Theo was shifted abruptly to England.

Her father arrived during one of those rare interludes in Theo's life when she and Aunt Margaret were living together in the old house at Dorking. The house was the only tangible asset of her ex-husband that Aunt Margaret could lay her hands on at the time of the divorce, and it was this that Theo considered her home. Her father appeared late in the afternoon, driving all the way from London in a fine motor car. He stayed for dinner, and immediately afterward he had a nice polite talk with his daughter Theo and presented her with his photograph.

But Theo was too excited to sleep that night. The talk hadn’t been nearly long enough. She sat on her bed admiring the portrait, which was all highlight and shadow and made her father terribly handsome. Finally, when it was quite late, she crept downstairs in the hope he might still be in the library. He was there, but he wasn’t alone, and Theo held back in the darkened hallway. She listened only a minute, but that minute was long enough to make her realize a number of things.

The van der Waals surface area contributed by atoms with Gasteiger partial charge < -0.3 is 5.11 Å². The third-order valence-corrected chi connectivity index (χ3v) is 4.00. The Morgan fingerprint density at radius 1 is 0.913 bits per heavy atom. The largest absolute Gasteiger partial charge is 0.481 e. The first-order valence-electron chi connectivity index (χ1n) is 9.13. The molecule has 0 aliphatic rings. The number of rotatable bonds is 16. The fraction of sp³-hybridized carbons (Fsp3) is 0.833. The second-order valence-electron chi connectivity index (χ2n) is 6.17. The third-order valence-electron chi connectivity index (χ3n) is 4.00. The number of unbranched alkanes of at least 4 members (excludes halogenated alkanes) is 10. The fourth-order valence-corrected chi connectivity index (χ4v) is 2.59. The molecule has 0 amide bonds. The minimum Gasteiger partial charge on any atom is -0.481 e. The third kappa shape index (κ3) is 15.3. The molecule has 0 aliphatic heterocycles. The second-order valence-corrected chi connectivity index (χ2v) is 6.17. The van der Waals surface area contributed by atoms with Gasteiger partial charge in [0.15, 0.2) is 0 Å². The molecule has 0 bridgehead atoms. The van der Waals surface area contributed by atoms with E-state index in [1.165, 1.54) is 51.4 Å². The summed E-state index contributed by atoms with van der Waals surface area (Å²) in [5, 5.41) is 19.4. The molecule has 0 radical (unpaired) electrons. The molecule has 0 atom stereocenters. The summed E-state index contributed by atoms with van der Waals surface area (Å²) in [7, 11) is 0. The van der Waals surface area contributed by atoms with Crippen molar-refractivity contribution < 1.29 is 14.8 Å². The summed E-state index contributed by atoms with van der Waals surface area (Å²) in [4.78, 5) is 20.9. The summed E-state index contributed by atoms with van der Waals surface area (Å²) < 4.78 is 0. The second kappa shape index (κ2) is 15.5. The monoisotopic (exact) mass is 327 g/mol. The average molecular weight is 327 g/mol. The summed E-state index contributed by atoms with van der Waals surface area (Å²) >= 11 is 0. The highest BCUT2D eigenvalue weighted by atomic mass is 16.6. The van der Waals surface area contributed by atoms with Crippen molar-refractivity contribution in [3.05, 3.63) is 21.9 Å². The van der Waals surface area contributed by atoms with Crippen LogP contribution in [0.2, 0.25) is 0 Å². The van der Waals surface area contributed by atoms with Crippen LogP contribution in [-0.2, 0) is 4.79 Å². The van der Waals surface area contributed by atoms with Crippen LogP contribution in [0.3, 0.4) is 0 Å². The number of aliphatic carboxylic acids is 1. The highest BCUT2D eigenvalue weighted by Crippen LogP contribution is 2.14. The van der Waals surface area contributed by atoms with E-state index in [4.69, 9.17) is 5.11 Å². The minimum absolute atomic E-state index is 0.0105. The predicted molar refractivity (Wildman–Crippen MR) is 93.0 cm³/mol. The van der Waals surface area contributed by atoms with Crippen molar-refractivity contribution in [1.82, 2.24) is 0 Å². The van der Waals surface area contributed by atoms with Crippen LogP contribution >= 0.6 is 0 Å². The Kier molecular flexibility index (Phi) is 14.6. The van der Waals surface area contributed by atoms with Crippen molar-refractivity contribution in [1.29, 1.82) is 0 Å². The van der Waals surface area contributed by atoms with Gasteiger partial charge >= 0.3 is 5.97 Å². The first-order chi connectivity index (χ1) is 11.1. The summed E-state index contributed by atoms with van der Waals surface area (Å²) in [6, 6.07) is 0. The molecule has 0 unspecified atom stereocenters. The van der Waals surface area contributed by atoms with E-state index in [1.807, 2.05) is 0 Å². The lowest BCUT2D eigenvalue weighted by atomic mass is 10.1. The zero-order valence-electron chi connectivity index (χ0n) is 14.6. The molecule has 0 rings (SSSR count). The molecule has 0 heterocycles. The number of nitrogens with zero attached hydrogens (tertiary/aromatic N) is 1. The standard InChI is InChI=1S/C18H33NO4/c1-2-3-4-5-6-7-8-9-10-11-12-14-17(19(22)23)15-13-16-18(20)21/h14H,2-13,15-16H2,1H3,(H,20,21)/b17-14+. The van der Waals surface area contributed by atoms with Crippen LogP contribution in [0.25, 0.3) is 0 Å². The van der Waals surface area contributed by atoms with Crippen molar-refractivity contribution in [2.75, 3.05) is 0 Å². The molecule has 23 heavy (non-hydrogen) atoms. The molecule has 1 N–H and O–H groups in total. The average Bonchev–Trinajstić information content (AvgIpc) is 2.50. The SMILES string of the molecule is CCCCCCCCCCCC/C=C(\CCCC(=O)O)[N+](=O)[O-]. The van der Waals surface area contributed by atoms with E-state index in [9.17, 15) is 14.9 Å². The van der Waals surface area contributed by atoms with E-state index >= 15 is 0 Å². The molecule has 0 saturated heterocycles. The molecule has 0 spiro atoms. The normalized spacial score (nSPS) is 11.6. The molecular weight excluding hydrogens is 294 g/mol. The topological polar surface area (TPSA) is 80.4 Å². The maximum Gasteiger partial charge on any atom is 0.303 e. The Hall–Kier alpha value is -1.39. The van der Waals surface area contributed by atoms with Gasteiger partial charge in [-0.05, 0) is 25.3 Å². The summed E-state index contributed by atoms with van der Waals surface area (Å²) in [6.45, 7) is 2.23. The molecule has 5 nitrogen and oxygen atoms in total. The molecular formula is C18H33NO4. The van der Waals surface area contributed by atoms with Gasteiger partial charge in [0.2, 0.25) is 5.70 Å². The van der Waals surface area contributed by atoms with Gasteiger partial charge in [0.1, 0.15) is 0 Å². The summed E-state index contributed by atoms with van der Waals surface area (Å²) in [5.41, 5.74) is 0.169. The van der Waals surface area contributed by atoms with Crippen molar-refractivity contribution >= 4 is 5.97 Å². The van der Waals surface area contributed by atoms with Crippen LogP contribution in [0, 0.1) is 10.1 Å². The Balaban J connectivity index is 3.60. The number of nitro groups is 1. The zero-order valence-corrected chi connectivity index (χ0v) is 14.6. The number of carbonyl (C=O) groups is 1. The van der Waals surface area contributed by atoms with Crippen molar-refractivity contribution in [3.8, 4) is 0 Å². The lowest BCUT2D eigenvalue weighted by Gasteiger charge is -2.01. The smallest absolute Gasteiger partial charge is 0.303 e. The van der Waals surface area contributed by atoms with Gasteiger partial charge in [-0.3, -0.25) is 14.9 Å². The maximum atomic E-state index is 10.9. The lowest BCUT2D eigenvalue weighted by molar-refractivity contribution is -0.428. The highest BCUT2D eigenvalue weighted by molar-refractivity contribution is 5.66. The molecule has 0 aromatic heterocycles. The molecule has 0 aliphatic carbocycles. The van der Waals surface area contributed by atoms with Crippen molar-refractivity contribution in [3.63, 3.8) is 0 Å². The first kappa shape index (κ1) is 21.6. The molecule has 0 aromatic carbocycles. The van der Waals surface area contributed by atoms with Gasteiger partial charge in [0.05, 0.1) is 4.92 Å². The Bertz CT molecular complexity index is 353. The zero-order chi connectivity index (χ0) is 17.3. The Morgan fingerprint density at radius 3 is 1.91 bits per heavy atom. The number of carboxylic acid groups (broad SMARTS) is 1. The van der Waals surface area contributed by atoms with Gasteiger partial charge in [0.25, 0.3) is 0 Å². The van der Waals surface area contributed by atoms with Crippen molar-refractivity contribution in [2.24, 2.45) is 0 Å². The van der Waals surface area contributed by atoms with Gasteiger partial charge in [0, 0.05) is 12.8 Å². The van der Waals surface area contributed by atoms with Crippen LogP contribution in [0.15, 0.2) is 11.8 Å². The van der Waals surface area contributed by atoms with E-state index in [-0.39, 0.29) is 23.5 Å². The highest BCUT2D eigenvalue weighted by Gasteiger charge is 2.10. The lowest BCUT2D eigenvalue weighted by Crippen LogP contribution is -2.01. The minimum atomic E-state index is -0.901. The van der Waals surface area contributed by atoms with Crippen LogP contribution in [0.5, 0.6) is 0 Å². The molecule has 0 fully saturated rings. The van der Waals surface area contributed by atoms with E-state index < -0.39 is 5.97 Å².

“A scrawny child, Margaret,” she heard her father say. “Are you sure she’s well?”

“It’s the awkward age,” Aunt Margaret answered. “She’s perfectly fit. I don’t skimp on her. Fred.”

“You don’t have to, my dear.” her father said, and laughed. “Not on what 1 send you. There’s enough for you both.”

“I thought we understood each other, Fred,” Aunt Margaret said stiffly. “I could hardly give her everything and live shabbily myself. She must have nice surroundings. She can’t live in schools forever. Some day she’ll marry.”

It didn't seem wrong to Theo, crouching in the hall, to listen. It couldn’t lxvery wrong to want to know your own father. She couldn’t see him, but she could smell his big cigar as thin smoke layers drifted toward her.

There was a pause while he smoked. Then he said, “When she’s old enough to marry. I may send for her.”

“You!" Aunt Margaret said, laughing. “You send for her?”

Even Theo, at twelve, could understand the derision in that laugh.

“She may be a beautiful girl when she's older," her father said.

“She will be.”

“I’ll need her, then. I plan my life, Margaret. I’m going up fast. I’m bound to. And my kind of success involves social obligations. It’ll be difficult without some kind of hostess to act for me. A man can’t do those things well, living alone.”

“Will you be living alone, Fred?” Aunt Margaret said, her voice thin with sarcasm. “From what I hear—”